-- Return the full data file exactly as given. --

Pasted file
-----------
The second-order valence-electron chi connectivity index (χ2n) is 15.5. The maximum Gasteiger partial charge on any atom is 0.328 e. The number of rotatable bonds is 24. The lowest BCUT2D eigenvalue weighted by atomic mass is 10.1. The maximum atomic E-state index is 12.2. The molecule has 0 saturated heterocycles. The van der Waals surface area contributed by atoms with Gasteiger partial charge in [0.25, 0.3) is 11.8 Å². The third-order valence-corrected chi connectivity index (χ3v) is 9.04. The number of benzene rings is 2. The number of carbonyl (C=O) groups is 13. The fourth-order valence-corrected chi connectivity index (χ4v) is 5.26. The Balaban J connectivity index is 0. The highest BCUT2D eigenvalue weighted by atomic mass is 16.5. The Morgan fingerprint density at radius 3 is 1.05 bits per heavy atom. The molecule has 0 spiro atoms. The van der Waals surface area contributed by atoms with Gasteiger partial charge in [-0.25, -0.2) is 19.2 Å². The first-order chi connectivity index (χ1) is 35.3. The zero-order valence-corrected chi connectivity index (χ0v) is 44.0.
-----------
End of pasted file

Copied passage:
The second-order valence-electron chi connectivity index (χ2n) is 15.5. The maximum Gasteiger partial charge on any atom is 0.328 e. The number of rotatable bonds is 24. The lowest BCUT2D eigenvalue weighted by atomic mass is 10.1. The maximum atomic E-state index is 12.2. The molecule has 0 saturated heterocycles. The van der Waals surface area contributed by atoms with Gasteiger partial charge in [0.25, 0.3) is 11.8 Å². The third-order valence-corrected chi connectivity index (χ3v) is 9.04. The number of benzene rings is 2. The number of carbonyl (C=O) groups is 13. The fourth-order valence-corrected chi connectivity index (χ4v) is 5.26. The Balaban J connectivity index is 0. The highest BCUT2D eigenvalue weighted by atomic mass is 16.5. The Morgan fingerprint density at radius 3 is 1.05 bits per heavy atom. The molecule has 0 spiro atoms. The van der Waals surface area contributed by atoms with Gasteiger partial charge in [-0.25, -0.2) is 19.2 Å². The first-order chi connectivity index (χ1) is 35.3. The zero-order valence-corrected chi connectivity index (χ0v) is 44.0.